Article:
1-2 All turn partners by the right, finishing on own sides of the centre line, right shoulder to right shoulder, Mn facing up, Ls down;
3-14 all dance reel of six up and down the centre line, finishing 1s 2s 3s as at bar 3;
15-16 3s take both hands, turn once round and dance out to original places finishing facing in, WHILE 1s 2s take both hands with partners and turn three quarters, finishing on the centre line, Mn facing up, Ls down;
17-22 1s2s dance the first six bars of highland schottische poussette;
23-24 2s complete the highland schottische poussette normally WHILE 1s turn with both hands 1½ times, WHILE 3s advance and turn three quarters with both hands finishing 2s in 1st place, 1s 3s on the centre line, retaining hold with partners, Ls above Mn;
25-32 1s3s dance highland schottische poussette, finishing 2s3s1s.
1-14 As bars 1-14 of the strathspey;
15-16 all take both hands and turn once round (skip change), 3s releasing hold and dancing out to original places finishing facing in, WHILE 1s 2s, retaining hold, finish facing each other on own sides of the centre line;
17-22 1s2s dance the first six bars of poussette;
23-24 2s complete the poussette normally WHILE 1s set, retaining both hands hold WHILE 3s set advancing to take both hands, finishing 2s in 1st place, 1s above 3s on own sides of the centre line;
25-32 1s3s dance poussette, finishing 2s3s1s.
(MAXICRIB, Scottish country dancing instructions compiled by Reuben Freemantle)
This dance is intended to flow seamlessly from one figure to the next as far as possible so that, at the end of every phrase, the dancers are facing in the correct direction for the beginning of the next phrase.
3-14 With this starting point of the reel of six, all start and finish on own sides of the centre line, right shoulder to right shoulder, Mn facing up, Ls down.
3-4 1M, at the top, 3L, at the bottom, dance clockwise loops to finish in the positions vacated by their partners at bar 3 WHILE 1L2M 2L3M pass giving left shoulder to finish 2M 3M on the Mn's side facing up, 1L 2L on the Ls' side facing down, 2M1M 3M1L 3L2L right shoulder to right shoulder;
all have now progressed one position clockwise around the set, finishing 2M3M3L on the Mn's side of the centre line, 1M1L2L on the Ls'.
5-6 All repeat bars 3-4 from the new positions, finishing 3M3L2L on the Mn's side of the centre line, 2M1M1L on the Ls'.
7-8 All repeat bars 3-4 from the new positions, finishing 3L2L1L on the Mn's side of the centre line, 3M2M1M on the Ls' (note that this is the halfway point in the reel of six).
9-14 All repeat bars 3-8 from the new positions, finishing 1s 2s 3s as at bar 3.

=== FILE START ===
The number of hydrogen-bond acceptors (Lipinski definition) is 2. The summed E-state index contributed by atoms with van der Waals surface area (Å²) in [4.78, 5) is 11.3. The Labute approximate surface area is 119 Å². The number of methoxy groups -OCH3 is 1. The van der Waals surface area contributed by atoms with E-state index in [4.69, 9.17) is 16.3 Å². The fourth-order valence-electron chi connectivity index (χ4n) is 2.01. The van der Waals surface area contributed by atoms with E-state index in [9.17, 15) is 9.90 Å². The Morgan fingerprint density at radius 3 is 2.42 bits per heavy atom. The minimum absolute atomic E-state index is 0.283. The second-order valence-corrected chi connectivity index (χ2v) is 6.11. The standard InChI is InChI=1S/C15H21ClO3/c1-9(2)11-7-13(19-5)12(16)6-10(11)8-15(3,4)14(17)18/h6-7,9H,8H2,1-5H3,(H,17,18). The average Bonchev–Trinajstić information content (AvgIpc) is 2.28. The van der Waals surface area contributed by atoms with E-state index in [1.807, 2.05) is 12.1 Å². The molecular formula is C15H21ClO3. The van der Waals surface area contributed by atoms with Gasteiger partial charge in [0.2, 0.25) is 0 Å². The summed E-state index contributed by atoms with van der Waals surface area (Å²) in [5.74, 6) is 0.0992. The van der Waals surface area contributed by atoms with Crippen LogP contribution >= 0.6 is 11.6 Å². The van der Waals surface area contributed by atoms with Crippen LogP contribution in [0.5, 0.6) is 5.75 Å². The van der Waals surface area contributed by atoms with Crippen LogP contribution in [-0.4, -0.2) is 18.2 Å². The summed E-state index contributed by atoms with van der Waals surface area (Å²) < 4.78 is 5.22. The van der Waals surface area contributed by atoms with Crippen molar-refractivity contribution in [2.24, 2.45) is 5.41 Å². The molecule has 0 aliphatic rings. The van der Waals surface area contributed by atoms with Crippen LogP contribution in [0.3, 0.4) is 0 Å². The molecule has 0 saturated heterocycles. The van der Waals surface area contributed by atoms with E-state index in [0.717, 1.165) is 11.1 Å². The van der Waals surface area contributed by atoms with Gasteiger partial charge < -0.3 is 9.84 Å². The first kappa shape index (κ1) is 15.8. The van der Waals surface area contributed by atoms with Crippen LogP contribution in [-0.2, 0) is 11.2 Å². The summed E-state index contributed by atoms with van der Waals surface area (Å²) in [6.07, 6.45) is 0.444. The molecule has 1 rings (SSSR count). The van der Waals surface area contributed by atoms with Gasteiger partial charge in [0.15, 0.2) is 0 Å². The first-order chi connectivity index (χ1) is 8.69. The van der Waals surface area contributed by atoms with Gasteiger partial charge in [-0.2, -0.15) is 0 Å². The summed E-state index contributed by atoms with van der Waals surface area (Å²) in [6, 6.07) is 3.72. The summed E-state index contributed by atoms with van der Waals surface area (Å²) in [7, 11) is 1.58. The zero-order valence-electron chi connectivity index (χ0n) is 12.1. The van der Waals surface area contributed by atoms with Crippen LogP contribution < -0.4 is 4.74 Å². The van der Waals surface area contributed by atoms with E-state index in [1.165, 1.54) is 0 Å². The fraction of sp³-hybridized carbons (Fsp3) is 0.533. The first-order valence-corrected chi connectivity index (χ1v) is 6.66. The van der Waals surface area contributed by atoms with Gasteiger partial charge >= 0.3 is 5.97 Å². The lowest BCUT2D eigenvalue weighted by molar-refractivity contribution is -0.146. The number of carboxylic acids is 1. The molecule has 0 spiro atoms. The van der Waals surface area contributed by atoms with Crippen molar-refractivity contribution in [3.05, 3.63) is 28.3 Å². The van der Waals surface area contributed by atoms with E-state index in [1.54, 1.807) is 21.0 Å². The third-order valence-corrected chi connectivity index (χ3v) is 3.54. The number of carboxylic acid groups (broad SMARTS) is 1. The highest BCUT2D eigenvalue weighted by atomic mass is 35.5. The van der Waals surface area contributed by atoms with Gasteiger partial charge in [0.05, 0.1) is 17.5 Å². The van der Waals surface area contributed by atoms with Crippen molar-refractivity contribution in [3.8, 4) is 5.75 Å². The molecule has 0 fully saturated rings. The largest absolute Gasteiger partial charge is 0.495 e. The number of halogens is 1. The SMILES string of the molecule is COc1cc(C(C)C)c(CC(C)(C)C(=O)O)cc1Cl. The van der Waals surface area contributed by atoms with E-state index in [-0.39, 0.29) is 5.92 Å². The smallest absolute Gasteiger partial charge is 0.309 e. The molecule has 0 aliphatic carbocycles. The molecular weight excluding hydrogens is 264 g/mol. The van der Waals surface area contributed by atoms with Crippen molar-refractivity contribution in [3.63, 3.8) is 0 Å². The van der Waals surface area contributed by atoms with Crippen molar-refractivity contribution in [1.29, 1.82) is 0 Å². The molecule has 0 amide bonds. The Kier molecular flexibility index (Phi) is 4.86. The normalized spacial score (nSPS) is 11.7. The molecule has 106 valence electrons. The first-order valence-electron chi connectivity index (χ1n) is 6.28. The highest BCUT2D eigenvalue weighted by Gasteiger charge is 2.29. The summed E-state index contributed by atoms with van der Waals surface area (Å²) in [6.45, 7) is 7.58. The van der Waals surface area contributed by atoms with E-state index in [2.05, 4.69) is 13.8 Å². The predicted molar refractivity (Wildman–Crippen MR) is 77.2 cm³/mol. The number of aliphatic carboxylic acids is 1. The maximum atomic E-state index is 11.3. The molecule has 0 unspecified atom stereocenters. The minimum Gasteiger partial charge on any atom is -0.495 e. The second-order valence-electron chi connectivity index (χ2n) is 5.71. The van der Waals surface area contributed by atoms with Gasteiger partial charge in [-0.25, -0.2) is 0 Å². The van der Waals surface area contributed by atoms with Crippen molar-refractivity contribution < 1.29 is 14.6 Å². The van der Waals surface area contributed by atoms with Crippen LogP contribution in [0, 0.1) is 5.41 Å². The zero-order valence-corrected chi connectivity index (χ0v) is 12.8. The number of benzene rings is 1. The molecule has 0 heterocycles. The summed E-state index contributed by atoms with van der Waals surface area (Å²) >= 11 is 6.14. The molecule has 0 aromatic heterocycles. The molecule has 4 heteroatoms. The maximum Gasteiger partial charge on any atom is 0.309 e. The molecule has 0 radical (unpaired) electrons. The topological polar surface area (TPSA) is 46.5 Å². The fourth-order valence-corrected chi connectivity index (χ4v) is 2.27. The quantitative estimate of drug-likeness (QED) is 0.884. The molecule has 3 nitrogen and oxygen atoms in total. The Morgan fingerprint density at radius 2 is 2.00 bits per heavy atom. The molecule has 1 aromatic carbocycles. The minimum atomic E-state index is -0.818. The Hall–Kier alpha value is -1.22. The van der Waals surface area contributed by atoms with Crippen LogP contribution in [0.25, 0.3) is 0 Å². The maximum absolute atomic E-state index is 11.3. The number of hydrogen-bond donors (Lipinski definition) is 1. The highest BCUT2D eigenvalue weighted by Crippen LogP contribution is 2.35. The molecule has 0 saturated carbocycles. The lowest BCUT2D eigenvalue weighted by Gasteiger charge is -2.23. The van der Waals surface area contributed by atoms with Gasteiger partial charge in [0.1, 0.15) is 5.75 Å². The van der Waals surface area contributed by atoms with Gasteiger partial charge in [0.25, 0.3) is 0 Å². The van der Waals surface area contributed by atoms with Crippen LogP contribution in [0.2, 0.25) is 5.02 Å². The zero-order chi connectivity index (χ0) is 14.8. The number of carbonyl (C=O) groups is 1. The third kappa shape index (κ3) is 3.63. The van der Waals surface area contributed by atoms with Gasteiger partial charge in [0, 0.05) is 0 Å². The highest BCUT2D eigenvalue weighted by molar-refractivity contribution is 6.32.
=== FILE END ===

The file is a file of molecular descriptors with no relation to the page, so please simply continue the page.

15-16 In the reel, the turn with both hands is with skip change, not pas-de-basque.
17- In the strathspey, 1M 2L change foot to start the highland schottische poussette.
23- In the strathspey, 1L 2M change foot to start; 2s1s cover when turning with both hands.
24-24 In the strathspey, 1s3s cover when turning with both hands.
25- In the strathspey, 3M 1L change foot to start the highland schottische poussette.
31-32 In the strathspey, 1L 3M change foot to start; 3s1s cover when turning with both hands three quarters.
(Dance Notes by the deviser, Reuben Freemantle)
These three islands are nowadays linked by another causeway to Eriskay (Eiriosgaigh) and then via a small vehicle ferry to Barra (Barraidh). The dance is so-named because the main road in these five islands is shaped like a reel of six with a loop at either end (North Uist and Barra), joined by a spine road through Benbecula, South Uist and Eriskay and the Barra ferry. Many parts of the road are single track with passing places, again reminiscent of the middle part of the reel.
The Dark Island is also the name of a Gaelic waltz (and a slow air) by the late Iain McLachlan, the great button-box player from Benbecula. In the early 1990s, shortly before his untimely death, he played at weekends in the bar of the, sadly now defunct, Clachan Beag Hotel in Castlebay (Bagh a' Chaisteil). The deviser and his wife have fond memories of dancing to Iain's music there on a "postage stamp" floor: The Canadian Barn Dance, The Schottische (also remembered in the strathspey part of this dance) and, of course, Iain's own, renowned Gaelic waltz.
Loch na Faoilinn is one of the myriad of freshwater lochs on the island. The Gaelic name means "The Gull Loch"; it should be pronounced as "Loch n~ Foeu~llinn" in English with stress on the first syllable.
Note that the symbol "~" represents the very short, indeterminate, vowel sound; note also that "ll" represents the long form of "l" as in "million" in English, "oeu" is pronounced as in "coeur" in French and ch is as in the normal Scottish pronunciation of "loch".